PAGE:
Demi Lovato, Elliot Page, Miley Cyrus: What Does Non-Binary Mean?

Two years ago, at Delhi's first queer literature festival when Arpit, a sexuality rights activist, reminded another friendly gay man the correct pronoun to use to address Arpit is 'them', he looked confused, and then apologised. "It's okay, I know it's hard to include them as a pronoun in your vocabulary but I will keep reminding you," Arpit had said.

On Wednesday, American pop star Demi Lovato changed their pronouns to they/them and announced they are non-binary with a tweet, "Today is a day I'm so happy to share more of my life with you all - I am proud to let you know that I identify as non-binary and will officially be changing my pronouns to they/them moving forward."

Arpit couldn't keep reminding the queer circle in Delhi the correct pronoun; the 22-year-old passed away in June 2020 while being treated for brain hemorrhage. With Lovato joining a handful of celebrities who have come out as non-binary over the past few years, the reminder is now more recurring-- on TV channels and social media platforms. Lovato's voice has helped throw a spotlight on a growing but often misunderstood community.

In 2019, "Queer Eye's" Jonathan Van Ness announced they are non-binary. In an interview, Van Ness said, "The older I get, the more I think that I'm nonbinary — I'm gender non-conforming. Like, some days I feel like a man, but then other days I feel like a woman. I don't really — I think my energies are really all over the place. Any opportunity I have to break down stereotypes of the binary, I am down for it, I'm here for it." Van Ness describes himself as "non-binary" and "genderqueer". He prefers he/him pronouns, but does not identify as a "man". Actor, model and social activist Indya Moore, too, recently announced they are non-binary.

Sara Ramirez, a former 'Grey's Anatomy' star came out as non-binary through an Instagram post. "New profile pic. In me is the capacity to be Girlish boy, Boyish girl, Boyish boy, Girlish girl, All, Neither," Ramirez captioned the photo adding the hashtag #nonbinary.

Sam Smith, too, asked their fans to use the pronouns "they/them", not "he/him", after coming out as non-binary. Six months before that, Smith said they did not feel male or female, but "I flow somewhere in between". But Smith admitted that they had been "very nervous" about announcing it because "I care too much about what people think".

In 2015, Miley Cyrus revealed that she is genderfluid. "I don't relate to being boy or girl, and I don't have to have my partner relate to boy or girl," Cyrus said.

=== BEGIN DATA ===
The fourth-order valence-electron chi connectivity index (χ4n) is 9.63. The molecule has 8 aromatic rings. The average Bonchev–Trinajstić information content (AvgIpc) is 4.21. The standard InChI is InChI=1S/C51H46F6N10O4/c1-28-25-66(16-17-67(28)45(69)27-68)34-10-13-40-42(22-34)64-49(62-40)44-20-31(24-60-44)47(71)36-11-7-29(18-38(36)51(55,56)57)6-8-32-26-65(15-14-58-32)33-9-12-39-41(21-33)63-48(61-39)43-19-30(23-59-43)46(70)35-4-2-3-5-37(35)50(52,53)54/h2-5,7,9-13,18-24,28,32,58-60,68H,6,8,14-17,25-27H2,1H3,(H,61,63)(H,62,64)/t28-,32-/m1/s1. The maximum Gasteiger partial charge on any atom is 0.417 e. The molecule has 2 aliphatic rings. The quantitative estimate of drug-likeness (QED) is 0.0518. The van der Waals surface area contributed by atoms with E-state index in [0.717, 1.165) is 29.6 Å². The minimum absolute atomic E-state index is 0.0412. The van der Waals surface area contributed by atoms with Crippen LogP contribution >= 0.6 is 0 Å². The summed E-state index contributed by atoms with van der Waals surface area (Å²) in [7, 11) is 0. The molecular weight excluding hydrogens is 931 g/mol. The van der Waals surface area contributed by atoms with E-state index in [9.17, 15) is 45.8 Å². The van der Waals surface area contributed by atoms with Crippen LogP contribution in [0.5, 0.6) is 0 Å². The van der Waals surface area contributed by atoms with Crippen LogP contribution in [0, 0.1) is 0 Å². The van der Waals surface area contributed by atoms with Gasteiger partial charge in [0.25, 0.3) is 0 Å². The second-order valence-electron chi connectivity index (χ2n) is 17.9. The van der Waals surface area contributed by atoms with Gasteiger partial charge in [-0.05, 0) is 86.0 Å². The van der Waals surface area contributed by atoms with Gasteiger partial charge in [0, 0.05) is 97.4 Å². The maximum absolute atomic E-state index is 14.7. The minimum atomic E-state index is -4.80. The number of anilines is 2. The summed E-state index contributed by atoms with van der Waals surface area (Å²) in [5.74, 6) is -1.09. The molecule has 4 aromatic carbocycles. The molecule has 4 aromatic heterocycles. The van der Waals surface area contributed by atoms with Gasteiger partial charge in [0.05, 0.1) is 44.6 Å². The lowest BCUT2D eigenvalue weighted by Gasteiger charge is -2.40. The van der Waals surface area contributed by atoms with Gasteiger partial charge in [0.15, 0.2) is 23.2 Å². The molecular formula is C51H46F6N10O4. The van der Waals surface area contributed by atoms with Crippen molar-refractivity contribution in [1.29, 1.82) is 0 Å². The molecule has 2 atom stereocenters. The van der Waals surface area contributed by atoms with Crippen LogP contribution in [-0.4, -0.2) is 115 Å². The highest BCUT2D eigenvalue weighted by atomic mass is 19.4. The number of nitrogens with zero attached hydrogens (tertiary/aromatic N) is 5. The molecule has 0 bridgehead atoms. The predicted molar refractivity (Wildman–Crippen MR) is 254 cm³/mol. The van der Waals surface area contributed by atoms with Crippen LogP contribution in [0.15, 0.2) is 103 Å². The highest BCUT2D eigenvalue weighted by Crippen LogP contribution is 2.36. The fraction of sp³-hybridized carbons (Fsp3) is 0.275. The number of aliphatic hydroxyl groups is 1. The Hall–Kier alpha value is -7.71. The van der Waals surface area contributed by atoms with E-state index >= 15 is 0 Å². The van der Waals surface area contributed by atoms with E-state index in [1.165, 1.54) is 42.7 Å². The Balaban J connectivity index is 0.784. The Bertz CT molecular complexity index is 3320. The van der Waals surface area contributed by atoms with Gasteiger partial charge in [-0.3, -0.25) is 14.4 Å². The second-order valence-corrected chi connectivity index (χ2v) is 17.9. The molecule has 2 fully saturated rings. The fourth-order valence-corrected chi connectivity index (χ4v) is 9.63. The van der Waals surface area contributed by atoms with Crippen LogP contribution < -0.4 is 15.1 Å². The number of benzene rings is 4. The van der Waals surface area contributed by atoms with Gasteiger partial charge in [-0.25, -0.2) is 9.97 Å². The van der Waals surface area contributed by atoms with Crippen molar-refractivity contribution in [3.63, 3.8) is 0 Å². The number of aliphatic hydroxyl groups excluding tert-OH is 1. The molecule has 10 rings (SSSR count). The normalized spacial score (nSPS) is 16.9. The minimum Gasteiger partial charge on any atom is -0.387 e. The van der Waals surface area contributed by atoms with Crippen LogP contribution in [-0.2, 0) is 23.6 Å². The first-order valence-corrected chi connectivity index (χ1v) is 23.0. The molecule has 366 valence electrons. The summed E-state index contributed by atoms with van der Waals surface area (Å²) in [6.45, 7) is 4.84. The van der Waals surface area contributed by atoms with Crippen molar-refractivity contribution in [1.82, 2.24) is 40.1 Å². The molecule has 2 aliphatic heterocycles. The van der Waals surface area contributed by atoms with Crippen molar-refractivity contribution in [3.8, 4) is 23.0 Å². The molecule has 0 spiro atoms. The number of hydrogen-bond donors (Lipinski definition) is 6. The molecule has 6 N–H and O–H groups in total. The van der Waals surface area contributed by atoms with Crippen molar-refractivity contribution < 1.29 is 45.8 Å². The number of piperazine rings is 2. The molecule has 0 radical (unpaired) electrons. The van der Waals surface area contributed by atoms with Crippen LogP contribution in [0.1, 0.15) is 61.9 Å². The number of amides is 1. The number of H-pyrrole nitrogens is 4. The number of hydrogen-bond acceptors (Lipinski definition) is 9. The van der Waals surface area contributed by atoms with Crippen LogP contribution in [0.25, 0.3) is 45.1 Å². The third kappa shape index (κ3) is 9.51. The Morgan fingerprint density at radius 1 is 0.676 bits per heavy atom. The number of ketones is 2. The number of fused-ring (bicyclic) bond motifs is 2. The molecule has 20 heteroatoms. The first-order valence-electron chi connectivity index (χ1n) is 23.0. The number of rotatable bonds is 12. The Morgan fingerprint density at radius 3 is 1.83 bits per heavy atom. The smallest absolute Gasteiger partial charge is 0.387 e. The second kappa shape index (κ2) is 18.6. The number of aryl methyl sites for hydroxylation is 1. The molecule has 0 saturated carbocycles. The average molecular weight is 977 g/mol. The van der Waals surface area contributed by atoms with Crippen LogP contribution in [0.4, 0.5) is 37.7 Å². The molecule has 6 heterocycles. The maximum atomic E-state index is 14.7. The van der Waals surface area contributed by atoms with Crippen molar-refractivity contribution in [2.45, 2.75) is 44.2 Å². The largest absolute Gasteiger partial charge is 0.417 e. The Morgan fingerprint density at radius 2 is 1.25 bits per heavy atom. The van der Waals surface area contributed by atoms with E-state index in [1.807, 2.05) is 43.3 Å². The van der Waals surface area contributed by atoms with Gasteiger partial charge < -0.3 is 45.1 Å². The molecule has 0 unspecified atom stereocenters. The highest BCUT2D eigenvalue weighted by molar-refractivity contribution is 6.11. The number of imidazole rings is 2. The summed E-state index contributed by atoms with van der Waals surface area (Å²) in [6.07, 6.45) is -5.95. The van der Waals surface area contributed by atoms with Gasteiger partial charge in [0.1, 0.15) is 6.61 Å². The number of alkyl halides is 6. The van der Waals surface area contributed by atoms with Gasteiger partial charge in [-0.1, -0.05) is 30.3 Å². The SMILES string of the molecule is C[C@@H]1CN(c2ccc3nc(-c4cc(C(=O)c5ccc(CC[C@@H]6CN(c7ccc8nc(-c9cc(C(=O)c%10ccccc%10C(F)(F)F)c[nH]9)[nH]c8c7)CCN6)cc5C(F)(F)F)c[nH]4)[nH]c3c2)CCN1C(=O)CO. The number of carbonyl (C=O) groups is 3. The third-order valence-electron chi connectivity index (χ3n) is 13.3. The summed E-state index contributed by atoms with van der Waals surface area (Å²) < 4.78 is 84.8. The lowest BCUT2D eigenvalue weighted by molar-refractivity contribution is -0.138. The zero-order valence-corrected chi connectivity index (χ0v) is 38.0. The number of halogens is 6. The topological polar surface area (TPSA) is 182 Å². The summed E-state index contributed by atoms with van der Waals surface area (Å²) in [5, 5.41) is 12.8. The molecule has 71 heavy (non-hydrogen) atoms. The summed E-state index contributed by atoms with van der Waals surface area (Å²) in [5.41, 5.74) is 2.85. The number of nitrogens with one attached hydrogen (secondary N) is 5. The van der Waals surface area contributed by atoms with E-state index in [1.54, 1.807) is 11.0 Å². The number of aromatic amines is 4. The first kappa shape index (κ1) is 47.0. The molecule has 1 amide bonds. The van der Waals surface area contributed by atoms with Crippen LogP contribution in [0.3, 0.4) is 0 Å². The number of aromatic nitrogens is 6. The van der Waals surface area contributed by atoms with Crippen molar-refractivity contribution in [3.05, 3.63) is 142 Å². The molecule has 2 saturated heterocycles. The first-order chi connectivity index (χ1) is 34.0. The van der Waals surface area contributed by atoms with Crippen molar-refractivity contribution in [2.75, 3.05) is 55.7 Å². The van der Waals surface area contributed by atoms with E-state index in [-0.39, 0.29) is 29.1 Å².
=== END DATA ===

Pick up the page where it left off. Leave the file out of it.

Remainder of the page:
What Is Non-Binary? The Terms You Should Know

The term non-binary alludes to someone who doesn't recognize just as a man or just as a woman. According to the glossary terms listed in Human Rights Campaign, Gender non-conforming is a broad term referring to people who do not behave in a way that conforms to the traditional expectations of their gender, or whose gender expression does not fit neatly into a category.

That definition's pretty broad because being non-binary means different things to different people.

While many also identify as transgender, not all gender non-conforming people do. Elliot Page, for example, identifies as both – but that is not always the case.

Singer Demi said they came to understand their gender identity after spending time doing "healing and self-reflective work" over the past year. The pronouns "best represents the fluidity I feel in my gender expression", the singer added.

To understand non-binary gender, one needs to understand the difference between sex and gender. According to the American Psychological Association, gender refers to the attitudes, feelings, and behaviors that a culture associates with a person's biological sex. In other words, gender is a social construction and a social identity. Sex, on the other hand, describes the biological sex that a person was assigned at birth. It is based on the biological characteristics of masculinity or femininity as indicated by chromosomes, gonads, hormones, and genitalia.

The idea that there are only two genders is called a gender binary because binary means "having two parts" (male and female). Therefore, "non-binary" is the term people use to describe genders that don't fall into one of these two categories, either male or female.